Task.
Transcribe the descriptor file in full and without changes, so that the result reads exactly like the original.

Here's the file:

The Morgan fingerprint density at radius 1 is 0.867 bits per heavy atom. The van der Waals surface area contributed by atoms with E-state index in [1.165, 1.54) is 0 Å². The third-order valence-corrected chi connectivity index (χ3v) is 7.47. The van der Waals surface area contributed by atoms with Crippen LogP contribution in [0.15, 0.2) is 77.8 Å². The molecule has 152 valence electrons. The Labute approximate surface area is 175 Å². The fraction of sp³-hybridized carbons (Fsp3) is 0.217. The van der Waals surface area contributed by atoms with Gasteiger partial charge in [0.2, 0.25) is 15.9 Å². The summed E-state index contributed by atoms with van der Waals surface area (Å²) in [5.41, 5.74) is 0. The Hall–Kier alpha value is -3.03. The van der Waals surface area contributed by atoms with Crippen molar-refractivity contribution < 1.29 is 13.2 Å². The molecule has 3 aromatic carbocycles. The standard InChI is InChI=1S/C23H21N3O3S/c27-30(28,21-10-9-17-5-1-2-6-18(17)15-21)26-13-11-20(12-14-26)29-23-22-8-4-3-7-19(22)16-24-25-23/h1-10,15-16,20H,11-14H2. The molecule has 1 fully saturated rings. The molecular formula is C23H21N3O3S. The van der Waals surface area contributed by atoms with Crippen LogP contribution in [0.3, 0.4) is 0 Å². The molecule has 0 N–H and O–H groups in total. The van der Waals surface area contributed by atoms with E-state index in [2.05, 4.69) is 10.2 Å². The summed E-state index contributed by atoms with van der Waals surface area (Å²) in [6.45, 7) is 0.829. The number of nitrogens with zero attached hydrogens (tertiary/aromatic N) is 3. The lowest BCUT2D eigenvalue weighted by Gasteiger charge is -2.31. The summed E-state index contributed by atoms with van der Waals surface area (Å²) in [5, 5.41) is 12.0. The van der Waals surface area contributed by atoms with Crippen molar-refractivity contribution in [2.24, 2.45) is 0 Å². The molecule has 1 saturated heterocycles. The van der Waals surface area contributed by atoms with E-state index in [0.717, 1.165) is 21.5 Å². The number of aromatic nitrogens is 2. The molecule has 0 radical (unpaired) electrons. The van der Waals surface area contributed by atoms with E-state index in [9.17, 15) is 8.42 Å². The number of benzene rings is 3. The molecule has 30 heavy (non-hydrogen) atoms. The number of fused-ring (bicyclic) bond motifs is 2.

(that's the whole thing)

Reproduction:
The Morgan fingerprint density at radius 1 is 0.867 bits per heavy atom. The van der Waals surface area contributed by atoms with E-state index in [1.165, 1.54) is 0 Å². The third-order valence-corrected chi connectivity index (χ3v) is 7.47. The van der Waals surface area contributed by atoms with Crippen LogP contribution in [0.15, 0.2) is 77.8 Å². The molecule has 152 valence electrons. The Labute approximate surface area is 175 Å². The fraction of sp³-hybridized carbons (Fsp3) is 0.217. The van der Waals surface area contributed by atoms with Gasteiger partial charge in [0.2, 0.25) is 15.9 Å². The summed E-state index contributed by atoms with van der Waals surface area (Å²) in [5.41, 5.74) is 0. The Hall–Kier alpha value is -3.03. The van der Waals surface area contributed by atoms with Crippen molar-refractivity contribution < 1.29 is 13.2 Å². The molecule has 3 aromatic carbocycles. The standard InChI is InChI=1S/C23H21N3O3S/c27-30(28,21-10-9-17-5-1-2-6-18(17)15-21)26-13-11-20(12-14-26)29-23-22-8-4-3-7-19(22)16-24-25-23/h1-10,15-16,20H,11-14H2. The molecule has 1 fully saturated rings. The molecular formula is C23H21N3O3S. The van der Waals surface area contributed by atoms with Crippen LogP contribution in [0.3, 0.4) is 0 Å². The molecule has 0 N–H and O–H groups in total. The van der Waals surface area contributed by atoms with E-state index in [2.05, 4.69) is 10.2 Å². The summed E-state index contributed by atoms with van der Waals surface area (Å²) in [6.45, 7) is 0.829. The number of nitrogens with zero attached hydrogens (tertiary/aromatic N) is 3. The lowest BCUT2D eigenvalue weighted by Gasteiger charge is -2.31. The summed E-state index contributed by atoms with van der Waals surface area (Å²) in [5, 5.41) is 12.0. The van der Waals surface area contributed by atoms with Crippen molar-refractivity contribution in [2.24, 2.45) is 0 Å². The molecule has 1 saturated heterocycles. The van der Waals surface area contributed by atoms with E-state index in [0.717, 1.165) is 21.5 Å². The number of aromatic nitrogens is 2. The molecule has 0 radical (unpaired) electrons. The van der Waals surface area contributed by atoms with E-state index in [9.17, 15) is 8.42 Å². The number of benzene rings is 3. The molecule has 30 heavy (non-hydrogen) atoms. The number of fused-ring (bicyclic) bond motifs is 2.